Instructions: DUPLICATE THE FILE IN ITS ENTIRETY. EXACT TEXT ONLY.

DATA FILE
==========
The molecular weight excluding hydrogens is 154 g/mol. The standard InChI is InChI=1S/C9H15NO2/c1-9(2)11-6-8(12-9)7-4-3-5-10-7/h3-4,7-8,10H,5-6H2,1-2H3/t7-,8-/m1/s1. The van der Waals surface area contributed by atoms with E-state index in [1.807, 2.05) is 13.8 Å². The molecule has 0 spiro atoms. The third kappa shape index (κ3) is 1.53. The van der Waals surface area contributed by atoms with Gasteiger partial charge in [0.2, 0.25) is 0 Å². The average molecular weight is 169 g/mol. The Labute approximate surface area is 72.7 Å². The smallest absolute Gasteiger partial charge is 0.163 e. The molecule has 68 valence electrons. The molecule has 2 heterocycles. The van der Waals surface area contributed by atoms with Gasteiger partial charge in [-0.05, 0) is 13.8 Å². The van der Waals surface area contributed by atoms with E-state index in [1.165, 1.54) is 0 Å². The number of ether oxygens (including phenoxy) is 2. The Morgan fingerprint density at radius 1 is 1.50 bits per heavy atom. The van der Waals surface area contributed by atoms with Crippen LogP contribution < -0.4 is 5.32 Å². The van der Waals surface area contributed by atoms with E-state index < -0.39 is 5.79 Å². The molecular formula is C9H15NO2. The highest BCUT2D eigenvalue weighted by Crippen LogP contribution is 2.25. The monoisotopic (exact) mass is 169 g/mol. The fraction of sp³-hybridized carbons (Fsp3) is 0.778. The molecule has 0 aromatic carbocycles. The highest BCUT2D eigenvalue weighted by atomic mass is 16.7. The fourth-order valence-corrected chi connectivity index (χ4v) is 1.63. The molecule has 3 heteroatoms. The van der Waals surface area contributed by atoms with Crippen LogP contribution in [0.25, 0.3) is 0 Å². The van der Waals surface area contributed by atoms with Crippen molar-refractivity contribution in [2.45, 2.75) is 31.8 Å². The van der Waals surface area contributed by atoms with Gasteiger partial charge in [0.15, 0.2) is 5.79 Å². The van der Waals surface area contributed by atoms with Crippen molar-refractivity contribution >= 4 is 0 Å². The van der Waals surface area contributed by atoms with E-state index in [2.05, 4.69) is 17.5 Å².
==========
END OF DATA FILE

The molecular weight excluding hydrogens is 154 g/mol. The standard InChI is InChI=1S/C9H15NO2/c1-9(2)11-6-8(12-9)7-4-3-5-10-7/h3-4,7-8,10H,5-6H2,1-2H3/t7-,8-/m1/s1. The van der Waals surface area contributed by atoms with E-state index in [1.807, 2.05) is 13.8 Å². The molecule has 0 spiro atoms. The third kappa shape index (κ3) is 1.53. The van der Waals surface area contributed by atoms with Gasteiger partial charge in [0.2, 0.25) is 0 Å². The average molecular weight is 169 g/mol. The Labute approximate surface area is 72.7 Å². The smallest absolute Gasteiger partial charge is 0.163 e. The molecule has 68 valence electrons. The molecule has 2 heterocycles. The van der Waals surface area contributed by atoms with Gasteiger partial charge in [-0.05, 0) is 13.8 Å². The van der Waals surface area contributed by atoms with E-state index in [1.165, 1.54) is 0 Å². The number of ether oxygens (including phenoxy) is 2. The Morgan fingerprint density at radius 1 is 1.50 bits per heavy atom. The van der Waals surface area contributed by atoms with Crippen LogP contribution < -0.4 is 5.32 Å². The van der Waals surface area contributed by atoms with E-state index < -0.39 is 5.79 Å². The molecular formula is C9H15NO2. The highest BCUT2D eigenvalue weighted by Crippen LogP contribution is 2.25. The monoisotopic (exact) mass is 169 g/mol. The fraction of sp³-hybridized carbons (Fsp3) is 0.778. The molecule has 0 aromatic carbocycles. The highest BCUT2D eigenvalue weighted by atomic mass is 16.7. The fourth-order valence-corrected chi connectivity index (χ4v) is 1.63. The molecule has 3 heteroatoms. The van der Waals surface area contributed by atoms with Crippen LogP contribution in [0.25, 0.3) is 0 Å². The van der Waals surface area contributed by atoms with Crippen molar-refractivity contribution in [2.45, 2.75) is 31.8 Å². The van der Waals surface area contributed by atoms with Gasteiger partial charge in [0.15, 0.2) is 5.79 Å². The van der Waals surface area contributed by atoms with Crippen molar-refractivity contribution >= 4 is 0 Å². The van der Waals surface area contributed by atoms with E-state index in [2.05, 4.69) is 17.5 Å².